|by Mare Ball Adventures in the Ballpark|
|Brene Brown, PhD|
Are you familiar with Brene Brown? She's a motivational speaker whom I saw for the first time on OWN, and I was so inspired with what she had to say about moving forward with your dreams.
When Brene first began to speak/write, she received some criticism, and it bothered her. She got snide remarks on Facebook and Twitter about her ideas, but also stupid stuff. Some people focused on insignificant things, like her hair and weight. She read everything, and it began to unsettle her confidence.
Then, she had an epiphany. She realized "if you're going to be in the arena, you're going to get your butt kicked." She also realized she couldn't do anything about what other people think.
So, her next thought was this: "If you're not also in the arena, I'm not interested in your feedback."
It's so easy to critique or criticize others who are playing a game we're not in. We think we could do it better; look better, handle the pressure better. Only because we're not doing any of it, and fantasy is always more wonderful than reality.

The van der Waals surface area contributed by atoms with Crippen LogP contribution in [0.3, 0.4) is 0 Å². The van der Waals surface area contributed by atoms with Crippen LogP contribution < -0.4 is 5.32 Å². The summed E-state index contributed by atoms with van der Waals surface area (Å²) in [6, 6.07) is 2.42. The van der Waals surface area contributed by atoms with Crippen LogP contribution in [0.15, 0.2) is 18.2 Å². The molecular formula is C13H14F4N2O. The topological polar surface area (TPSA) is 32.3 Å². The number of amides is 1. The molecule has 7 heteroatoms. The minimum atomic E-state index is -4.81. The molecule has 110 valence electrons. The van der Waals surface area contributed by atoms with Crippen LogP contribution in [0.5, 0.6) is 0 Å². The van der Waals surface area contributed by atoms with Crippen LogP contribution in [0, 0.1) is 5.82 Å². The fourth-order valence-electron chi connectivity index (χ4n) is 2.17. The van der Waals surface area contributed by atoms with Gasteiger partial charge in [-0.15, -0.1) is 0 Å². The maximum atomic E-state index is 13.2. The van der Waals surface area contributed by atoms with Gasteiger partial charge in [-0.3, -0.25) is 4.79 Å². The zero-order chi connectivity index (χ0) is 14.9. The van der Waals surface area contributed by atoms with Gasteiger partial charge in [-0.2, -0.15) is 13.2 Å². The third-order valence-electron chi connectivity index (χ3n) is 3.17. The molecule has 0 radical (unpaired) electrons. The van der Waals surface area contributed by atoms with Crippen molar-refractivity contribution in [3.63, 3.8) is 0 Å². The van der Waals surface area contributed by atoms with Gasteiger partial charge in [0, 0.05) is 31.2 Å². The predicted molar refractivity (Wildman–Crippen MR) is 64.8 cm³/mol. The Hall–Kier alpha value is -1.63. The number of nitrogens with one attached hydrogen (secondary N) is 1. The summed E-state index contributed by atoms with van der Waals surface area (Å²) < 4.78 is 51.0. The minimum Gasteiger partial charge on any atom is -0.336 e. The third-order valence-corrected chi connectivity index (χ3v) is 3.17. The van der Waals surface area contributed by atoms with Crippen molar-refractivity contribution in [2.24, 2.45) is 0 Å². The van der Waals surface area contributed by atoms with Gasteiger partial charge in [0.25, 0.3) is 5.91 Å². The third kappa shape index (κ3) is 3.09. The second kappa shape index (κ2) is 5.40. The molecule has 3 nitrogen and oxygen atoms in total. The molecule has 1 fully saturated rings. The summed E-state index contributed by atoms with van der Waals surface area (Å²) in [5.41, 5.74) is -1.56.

As I mentioned last time I posted here, I'm taking a marketing class regarding getting published, and I'm realizing the world is a competitive place with all kinds of people, and compelling people to want to hear my voice is going to be hard work. Some days, I'm sure I'll get my butt kicked.
But, the bigger lesson is that criticism from people who are in my game are likely going to have significant things to say. I want to be open to those folks. If I was looking to start a talk show, and Oprah had a few suggestions, I'd be taking notes.
People who are not in the writing/publishing game....they are welcome to their opinions, as everyone is. But I want to keep Brene's words in mind. Writing and getting published are marathons, and I have to keep my eye on the prize. If people have something to say about my weight, or my hair, or my ideas, but they're not in the arena....I'm (respectfully) not listening.